Monday, April 25, 2016

Meet the Authors of the 2015 Agatha Best Short Story Nominees!

Each year at Malice Domestic, writing excellence is recognized by the Agatha awards. This year’s nominees for Best Short Story are:

“A Joy Forever” (PDF) by B.K. Stevens (Alfred Hitchcock Mystery Magazine, March 2015)
“Suffer the Poor” (PDF) by Harriette Sackler, History & Mystery, Oh My (Mystery & Horror, LLC)
“A Killing at the Beausoleil” (PDF) by Terrie Farley Moran (Ellery Queen Mystery Magazine, Nov. 2015)
“A Questionable Death” (PDF) by Edith Maxwell, History & Mystery, Oh My (Mystery & Horror, LLC)
“A Year Without Santa Claus?” (PDF) by Barb Goffman (Alfred Hitchcock Mystery Magazine, Jan./Feb. 2015)

Please enjoy the opportunity to read these stories, if you haven’t already. We are so fortunate to have with us today B.K. Stevens, Harriette Sackler, Terrie Farley Moran, Edith Maxwell, and Barb Goffman. All are not only fabulous writers, but also delightful people. Thanks, Bonnie, Harriette, Terrie, Edith, and Barb for stopping by to share your work and thoughts with us!Paula Gail Benson

What are your writing habits?

B.K. Stevens
B.K. STEVENS:         Usually, I spend a lot of time planning, especially if I’m working on a whodunit and have to make sure all the evidence will come together. I may or may not make some sort of outline, but I almost always take a lot of notes on the computer—exploring various plot possibilities, planning clues, writing profiles of characters and describing their backstories, and so on. Usually, my notes are much longer than the final story; for the last story I submitted to Alfred Hitchcock’s Mystery Magazine, they’re over three times as long. I like to have a clear idea of where I’m headed before I begin to write, even though I usually end up making lots of changes during drafting and revising. I draft fairly quickly and try (often not successfully) to resist the temptation to revise while I’m drafting. Once the first draft is done, I put it aside for at least a week and then spend a long time revising and editing. For me, revising always involves a lot of cutting—my first drafts are always much too long. I try to have at least two projects in progress at all times. That way, if I get stuck on one, I can put it aside for a while and focus on the other.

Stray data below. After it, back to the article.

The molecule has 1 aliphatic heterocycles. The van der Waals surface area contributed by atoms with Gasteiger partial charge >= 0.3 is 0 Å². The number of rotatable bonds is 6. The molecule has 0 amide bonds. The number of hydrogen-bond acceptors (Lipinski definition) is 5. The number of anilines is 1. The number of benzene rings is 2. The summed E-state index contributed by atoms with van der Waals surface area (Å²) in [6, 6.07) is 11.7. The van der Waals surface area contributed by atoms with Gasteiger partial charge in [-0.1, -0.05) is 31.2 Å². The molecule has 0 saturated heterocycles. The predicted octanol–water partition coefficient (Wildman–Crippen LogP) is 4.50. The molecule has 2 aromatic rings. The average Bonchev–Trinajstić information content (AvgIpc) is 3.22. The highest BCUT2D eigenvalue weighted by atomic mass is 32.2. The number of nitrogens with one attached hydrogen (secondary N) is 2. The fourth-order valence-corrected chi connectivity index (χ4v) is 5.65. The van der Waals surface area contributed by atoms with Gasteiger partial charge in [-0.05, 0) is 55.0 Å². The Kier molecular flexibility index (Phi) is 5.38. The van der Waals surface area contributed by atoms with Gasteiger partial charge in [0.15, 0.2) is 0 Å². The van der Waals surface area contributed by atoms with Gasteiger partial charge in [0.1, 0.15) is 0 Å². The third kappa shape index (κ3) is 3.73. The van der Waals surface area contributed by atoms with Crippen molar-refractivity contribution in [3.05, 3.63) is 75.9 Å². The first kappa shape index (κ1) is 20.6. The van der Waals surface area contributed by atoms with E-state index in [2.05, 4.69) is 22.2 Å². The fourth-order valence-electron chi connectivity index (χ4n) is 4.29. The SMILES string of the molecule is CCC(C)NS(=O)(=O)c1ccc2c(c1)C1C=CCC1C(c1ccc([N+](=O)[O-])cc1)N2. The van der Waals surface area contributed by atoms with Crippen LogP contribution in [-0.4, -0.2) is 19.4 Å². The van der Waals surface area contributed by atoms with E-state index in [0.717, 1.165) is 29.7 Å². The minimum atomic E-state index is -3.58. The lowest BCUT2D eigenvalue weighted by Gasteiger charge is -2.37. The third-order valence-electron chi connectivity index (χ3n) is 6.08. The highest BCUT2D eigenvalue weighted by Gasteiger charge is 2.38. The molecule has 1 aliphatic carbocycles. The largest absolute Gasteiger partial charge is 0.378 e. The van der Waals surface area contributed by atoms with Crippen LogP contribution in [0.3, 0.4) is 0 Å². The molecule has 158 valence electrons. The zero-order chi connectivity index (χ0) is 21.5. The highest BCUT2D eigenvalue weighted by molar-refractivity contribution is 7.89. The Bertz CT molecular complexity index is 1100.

HARRIETTE SACKLER:      Since I’m involved in many different projects, I write when I can. Once I have a kernel of a story idea in my mind, I put it down on paper. I do seem to accomplish more when I’m under deadline. I’m a great procrastinator.

Terrie Farley Moran
TERRIE FARLEY MORAN: I write seven days a week. I get up every morning leave the house and do some kind of exercise (walking, visit the gym, water aerobics or bike ride) then I come home and sit at the keyboard. I write until I break to eat lunch and watch a few minutes of news. Then I go back to the keyboard until about six o’clock when I go out for a walk or a bike ride. If I am falling behind on a deadline I write after dinner until bedtime. Under the heading “writing” I include all writing related chores: editing, research, website, blog posts, etc. And, of course, I still try to have an actual life!

EDITH MAXWELL:  I am a full-time fiction writer now and I treat it like a job. I’m always up by six AM and am working by seven. Whether I’m working on the first draft of a book, a short story, or revision, I do my creative work before noon. Then I head out for my brisk long walkoften plotting the next day’s scene as I go – and reserve the afternoon for admin jobs like writing blog posts, arranging author events, and other items of author business. So far it’s workingI have three multi-book contracts, so I have to write three books a year, plus one or more short stories.